They also have the ability to maintain their quality for weeks when stored in the refrigerator, relieving you of the need to dash out to the store every time you need more.
- 1 cup of chopped or sliced young turnips is equivalent to 1 cup of chopped or sliced parsnips.
4 – Celeriac (celery root)
In addition, a root vegetable known as celeriac or celery root is an alternative ingredient that can be used in place of parsnips in a variety of recipes.
It has a flavor that is not overpowering and is a very versatile ingredient. Additionally, it is sweeter than celery stems.
It is known by a variety of names, including celery root, turnip-rooted celery, and knob celery.
Despite the fact that celery stalks and celery root are both members of the same family, celery root comes from a completely different plant. Celery stalks are a common ingredient in many dishes.
It is somewhat round, similar to the shape of a turnip bulb, but the surface is knobbly, and it has several small rootlets.
The texture of fresh celeriac is crisp, and it has a color that is similar to that of cream.
Because it can be consumed both fresh and cooked, it works well in salads as well.
Its flavor becomes sweeter when cooked, so you can bake, roast, boil, or fry it depending on the requirements of the recipe you are following.
- 1 measuring cup of chopped or shredded parsnips is equal to 1 measuring cup of chopped or shredded parsnips.
5 – Kohlrabi
Kohlrabi is a vegetable that can be substituted for parsnips. It is also known as the German turnip and the cabbage turnip.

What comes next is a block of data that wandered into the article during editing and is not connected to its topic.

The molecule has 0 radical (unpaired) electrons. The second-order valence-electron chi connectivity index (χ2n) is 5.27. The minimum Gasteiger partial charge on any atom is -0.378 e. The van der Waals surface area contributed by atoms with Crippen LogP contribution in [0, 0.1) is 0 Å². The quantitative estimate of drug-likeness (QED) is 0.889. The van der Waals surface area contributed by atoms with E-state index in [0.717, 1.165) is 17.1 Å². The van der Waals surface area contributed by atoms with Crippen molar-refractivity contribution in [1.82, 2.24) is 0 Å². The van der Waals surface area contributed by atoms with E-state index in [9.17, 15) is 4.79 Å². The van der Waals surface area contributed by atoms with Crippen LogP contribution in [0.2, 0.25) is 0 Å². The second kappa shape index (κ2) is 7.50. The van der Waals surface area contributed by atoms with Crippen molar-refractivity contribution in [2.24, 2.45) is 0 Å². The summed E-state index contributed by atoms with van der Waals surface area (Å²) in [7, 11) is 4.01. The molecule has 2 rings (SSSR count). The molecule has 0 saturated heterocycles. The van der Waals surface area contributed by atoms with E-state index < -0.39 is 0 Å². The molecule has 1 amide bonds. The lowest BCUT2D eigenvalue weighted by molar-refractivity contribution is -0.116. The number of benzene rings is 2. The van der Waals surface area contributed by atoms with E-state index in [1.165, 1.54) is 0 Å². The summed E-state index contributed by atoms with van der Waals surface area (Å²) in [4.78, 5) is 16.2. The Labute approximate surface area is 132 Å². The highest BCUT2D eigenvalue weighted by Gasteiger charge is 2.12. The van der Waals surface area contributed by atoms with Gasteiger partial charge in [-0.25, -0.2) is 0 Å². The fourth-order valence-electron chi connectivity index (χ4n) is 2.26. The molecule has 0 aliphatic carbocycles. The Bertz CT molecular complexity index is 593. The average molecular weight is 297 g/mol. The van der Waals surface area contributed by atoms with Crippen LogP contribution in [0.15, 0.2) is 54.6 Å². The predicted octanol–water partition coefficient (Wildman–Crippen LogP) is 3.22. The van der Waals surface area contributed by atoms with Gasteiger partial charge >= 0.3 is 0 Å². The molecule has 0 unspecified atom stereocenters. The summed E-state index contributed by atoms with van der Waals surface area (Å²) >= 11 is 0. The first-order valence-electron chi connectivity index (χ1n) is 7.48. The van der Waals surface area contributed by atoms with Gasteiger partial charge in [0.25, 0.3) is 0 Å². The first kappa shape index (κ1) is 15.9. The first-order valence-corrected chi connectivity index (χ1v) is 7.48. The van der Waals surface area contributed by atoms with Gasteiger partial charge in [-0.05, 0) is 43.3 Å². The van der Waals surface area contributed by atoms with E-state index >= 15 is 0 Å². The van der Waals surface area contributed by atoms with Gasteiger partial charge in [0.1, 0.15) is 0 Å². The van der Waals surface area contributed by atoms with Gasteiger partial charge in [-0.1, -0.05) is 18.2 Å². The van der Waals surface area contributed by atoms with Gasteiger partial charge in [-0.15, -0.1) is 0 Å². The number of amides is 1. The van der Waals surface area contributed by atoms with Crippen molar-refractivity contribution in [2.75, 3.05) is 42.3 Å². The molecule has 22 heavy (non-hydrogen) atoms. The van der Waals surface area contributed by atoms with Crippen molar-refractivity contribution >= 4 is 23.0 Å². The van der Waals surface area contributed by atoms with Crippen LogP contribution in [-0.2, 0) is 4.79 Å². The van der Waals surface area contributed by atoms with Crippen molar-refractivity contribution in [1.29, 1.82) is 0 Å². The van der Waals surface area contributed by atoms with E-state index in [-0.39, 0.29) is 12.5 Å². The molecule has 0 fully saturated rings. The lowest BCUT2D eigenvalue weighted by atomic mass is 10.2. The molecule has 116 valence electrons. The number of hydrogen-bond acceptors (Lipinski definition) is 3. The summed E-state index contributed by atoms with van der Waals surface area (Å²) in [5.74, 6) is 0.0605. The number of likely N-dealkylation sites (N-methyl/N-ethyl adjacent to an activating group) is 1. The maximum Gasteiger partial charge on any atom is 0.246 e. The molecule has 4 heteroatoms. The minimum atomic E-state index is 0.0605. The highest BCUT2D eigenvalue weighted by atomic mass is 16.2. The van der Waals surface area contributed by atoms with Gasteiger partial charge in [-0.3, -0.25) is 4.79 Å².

Although it does not enjoy the same level of popularity as many other vegetables, its flavor is comparable to that of parsnips.
It is a cruciferous vegetable like broccoli and cabbage, and while the outside of the vegetable is green, the inside is white or very light yellow in color.
Kohlrabi can be consumed in a variety of ways, including when it is raw.
Therefore, you can utilize it in dishes such as salads, stews, and soups.
You can also prepare stir-fries with other vegetables and cook with them.
You could also boil, roast, bake, or steam it if that better suits your needs.
It has a mildly sweet flavor, but there is also a smoky undertone to it.
As kohlrabi matures, its flavor also tends to intensify, making it more flavorful overall.
Therefore, you should make sure to get the younger ones, preferably with their leaves still on top.
Even when it is cooked, the layer of fibrous tissue that lies beneath the skin does not become more pliable.
Therefore, in order to get to the juicy flesh underneath, you need to peel off not only the skin but also that layer.